We raided the vaults for our dream list of awesome, unknown Bruce Springsteen songs we’d love to hear him to play. (It’s unlikely, but you never know!) Some of these were recorded by his pre-E Street crews Steel Mill and the Bruce Springsteen Band, while others are outtakes from classic studio albums. Here are 15 of the best. If there’s ever a sequel to 1998’s rarities collection Tracks, these all deserve to make the cut.
Springsteen released two CDs of Darkness on the Edge of Town outtakes in 2011, but somehow he neglected to release this haunting track. He played a bit of the song as an intro to "She's the One" a handful of times in 1978. One of those performances is included on the Houston DVD from The Promise, and that's as close as it's ever come to an official release. But you can hear the studio version here.
Nearly 40 years before he wrote “Outlaw Pete,” Bruce Springsteen wrote an even better cowboy epic: “Ballad of Jesse James,” one of the best original songs by the short-lived Bruce Springsteen Band. The group featured future E Street players Steve Van Zandt, Garry Tallent, Vini Lopez and David Sancious. Like most songs from this era, Springsteen hasn’t touched it since the early 1970s.
Springsteen first made a name for himself in the local Asbury Park band Steel Mill, which featured future E Streeters Vini Lopez, Danny Federici and Steve Van Zandt. They never recorded a proper album, but they gained a pretty devoted following in New Jersey (and, weirdly, Richmond, Virginia) due to their marathon live shows. One of the highlights was "Goin' Back to Georgia," which owes a clear debt to the Allman Brothers.
The Born in the USA sessions lasted about three years, and produced tons of great non-album tracks like “Shut Out the Light,” “Pink Cadillac” and “Murder Incorporated.” Those have all been released, but “The Klansman” – a dark tale of a Southern boy visited by a KKK recruiter – remains in the vault. He cut the song at his home studio with a drum machine. Expect to see it on the inevitable Born in the USA box set.
There was almost a new Bruce Springsteen album in 1979 called The Ties That Bind, which would have included this pretty love song, but Springsteen pulled the LP at the last minute. He went back into the studio and recorded a ton more songs for the eventual double-LP set The River. "Cindy" didn't survive the cut, but bootleggers got their hands on hours of material from this era.
Is this weirdest Bruce song ever? A lot of Nebraska songs are told from the perspective of criminals, but this outtake, about a guy who takes an underage girl to Florida as his "child bride," is pretty dark. It's not very far off from the real-life story of Charles Starkweather, the subject of Nebraska's title track (and the classic Terrence Malick movie Badlands, a major Springsteen inspiration). The song never came out, though parts of it evolved into "Working on the Highway."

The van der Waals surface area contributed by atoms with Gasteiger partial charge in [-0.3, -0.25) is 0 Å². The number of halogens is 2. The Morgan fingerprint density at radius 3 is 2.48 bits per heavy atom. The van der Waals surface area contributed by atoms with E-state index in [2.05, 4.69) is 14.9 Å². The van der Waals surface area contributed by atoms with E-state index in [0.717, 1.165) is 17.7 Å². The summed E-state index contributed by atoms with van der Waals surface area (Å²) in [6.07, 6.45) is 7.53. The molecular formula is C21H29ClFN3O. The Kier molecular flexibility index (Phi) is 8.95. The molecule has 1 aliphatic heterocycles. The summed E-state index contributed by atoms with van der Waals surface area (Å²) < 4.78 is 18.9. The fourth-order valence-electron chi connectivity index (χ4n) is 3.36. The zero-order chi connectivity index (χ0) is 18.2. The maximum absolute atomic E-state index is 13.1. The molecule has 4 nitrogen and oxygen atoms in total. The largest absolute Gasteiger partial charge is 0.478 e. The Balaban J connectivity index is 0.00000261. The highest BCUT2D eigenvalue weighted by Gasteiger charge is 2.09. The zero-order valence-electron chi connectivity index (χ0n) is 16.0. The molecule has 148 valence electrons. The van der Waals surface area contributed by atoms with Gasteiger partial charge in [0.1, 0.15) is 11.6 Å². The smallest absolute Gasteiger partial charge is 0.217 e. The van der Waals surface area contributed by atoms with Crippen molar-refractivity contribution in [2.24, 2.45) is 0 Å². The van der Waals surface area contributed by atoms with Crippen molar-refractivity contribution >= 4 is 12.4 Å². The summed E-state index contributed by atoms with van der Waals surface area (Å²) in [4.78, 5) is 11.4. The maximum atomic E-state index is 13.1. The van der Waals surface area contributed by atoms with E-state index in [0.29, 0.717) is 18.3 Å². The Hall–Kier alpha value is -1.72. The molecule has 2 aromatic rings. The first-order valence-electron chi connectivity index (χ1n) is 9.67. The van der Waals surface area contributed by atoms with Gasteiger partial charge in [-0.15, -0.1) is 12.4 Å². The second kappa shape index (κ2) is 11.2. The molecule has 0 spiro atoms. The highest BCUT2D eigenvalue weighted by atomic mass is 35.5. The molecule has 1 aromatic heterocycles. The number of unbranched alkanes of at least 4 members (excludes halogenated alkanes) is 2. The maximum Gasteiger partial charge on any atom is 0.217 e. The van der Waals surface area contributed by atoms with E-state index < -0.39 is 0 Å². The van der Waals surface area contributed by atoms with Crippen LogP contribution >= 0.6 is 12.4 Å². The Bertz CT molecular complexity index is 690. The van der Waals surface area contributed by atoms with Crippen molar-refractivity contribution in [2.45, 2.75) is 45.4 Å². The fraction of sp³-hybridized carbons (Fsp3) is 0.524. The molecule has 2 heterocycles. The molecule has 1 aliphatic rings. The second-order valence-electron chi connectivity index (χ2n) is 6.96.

Springsteen spent six years fiddling around with "Janey Needs a Shooter," but he was never satisfied with the results. Warren Zevon fell in love with the title after hearing it from Springsteen manager Jon Landau, and he started writing his own version (with the name changed to Jeannie) – which Springsteen helped him finish. Springsteen's own version remained unreleased.
There was no Bruce Springsteen album in 1974, but he wrote new material through much of the year. "Lonely Night in the Park" was originally slated for his third disc, and manager Jon Landau argued that this song should have appeared on Born to Run instead of "Meeting Across the River." He was overruled.
“Visitation at Fort Horn” was originally slated for Greetings From Asbury Park, but Clive Davis didn’t hear a hit on the LP. He sent Springsteen back to the studio, where he recorded “Spirit in the Night” and “Blinded By the Light.” To make room he, cut “Visitation at Ford Hood,” a wordy epic that recalls “Lost in the Flood.”
The wildly sacriligeous Jesus-in-the-Wild-West tale "If I Was the Priest" has never been released in any official capacity, but it remains one of the most important songs in the Springsteen catalog. He played it for Columbia exec John Hammond at their first meeting – and Hammond signed the young songwriter, hoping that his debut LP would be all solo songs like this.
Springsteen almost never plays pre-Greetings From Asbury Park songs in concert, so fans have to scour bootlegs to hear them. "Song for Orphans" is a rare exception. Out of nowhere, he dug it out in 2005 at a Trenton stop of his Devils and Dust tour. The handful of people in the arena who knew the song went insane.
This is another song that Springsteen played for John Hammond at his Columbia audition in 1972. He attempted a studio version during the Greetings sessions, but it didn’t come close to making the final cut. It’s a totally strange tale about cowboys who “herd the fishes of the deep . . . at the bottom of the sea.”
This is yet another song from Springsteen's 1972 demo sessions with John Hammond. It's sort of a proto-"Kitty's Back," about a girl with "Cadillac hips," eyes that are "certified glass" and "legs just like a limousine."
"Tokyo" was an early contender for The Wild, the Innocent & the E Street Shuffle. Springsteen regularly played it live, but epics like "Rosalita" and "New York City Serenade" only left room for seven songs. "Tokyo" was yanked, though many amazing live recordings survive. It's a rare chance to hear Garry Tallent on the tuba.
This tune, recorded during the Ghost of Tom Joad sessions, was recorded by rockabilly hero Sonny Burgess and included on the 1997 Springsteen tribute disc One Step Up/Two Steps Back: The Songs of Bruce Springsteen. Springsteen and Burgess played it together at a 9/11 benefit concert in Red Bank, New Jersey in 2001.